Kofi Annan's U.N. Power Grab
U.S. foreign policy doesn't require the permission of the Security Council
Oct 4, 1999, Vol. 5, No. 03 • By JOHN R. BOLTON
The correct American response, for those who supported the NATO campaign, is: "We did not need the Security Council's permission to act. Besides, the Security Council was paralyzed and therefore useless for our purposes." In the Persian Gulf crisis, had President Bush not obtained Council authorization to use force against Iraq, he would have made precisely this case to support the U.S.-led coalition's subsequent assault. President Clinton's failure to make this case is neither accidental nor simply cordial, a case of being polite to the secretary general in the chamber of the General Assembly. He effectively accepted the Annan doctrine's logic.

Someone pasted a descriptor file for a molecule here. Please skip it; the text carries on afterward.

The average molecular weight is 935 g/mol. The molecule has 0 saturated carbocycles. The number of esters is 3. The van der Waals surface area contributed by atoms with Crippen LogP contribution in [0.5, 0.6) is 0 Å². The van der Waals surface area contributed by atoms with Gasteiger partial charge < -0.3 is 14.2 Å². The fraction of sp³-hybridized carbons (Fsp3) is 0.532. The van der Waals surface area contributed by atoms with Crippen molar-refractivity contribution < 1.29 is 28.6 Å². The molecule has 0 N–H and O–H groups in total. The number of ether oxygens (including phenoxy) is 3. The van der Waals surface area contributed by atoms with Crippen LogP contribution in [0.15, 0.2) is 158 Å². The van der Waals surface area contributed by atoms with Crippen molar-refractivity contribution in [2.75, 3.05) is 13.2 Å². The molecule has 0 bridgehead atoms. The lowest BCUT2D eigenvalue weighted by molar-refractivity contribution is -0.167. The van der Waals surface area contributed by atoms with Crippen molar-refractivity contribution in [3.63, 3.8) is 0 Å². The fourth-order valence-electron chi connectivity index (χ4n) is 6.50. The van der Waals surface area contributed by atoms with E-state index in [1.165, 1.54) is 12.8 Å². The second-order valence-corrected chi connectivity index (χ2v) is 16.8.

With a lame-duck administration, we need not dwell on what the president's speech will mean in practice. Instead, with a national election a little more than a year away, we should insist that candidates in both parties address Annan's challenge. This is not just a theoretical debate. In the long run, it is far more important than the issue of American arrears to the United Nations, which the media never tire of. If the Annan doctrine is left unanswered, we will soon hear about "emerging new international norms" that will make it harder and harder for the United States to act independently in its own legitimate national interest. And we will wait in vain for our adversaries to follow those "norms."
John R. Bolton is senior vice president of the American Enterprise Institute. He served as assistant secretary of state for international organization affairs in the Bush administration.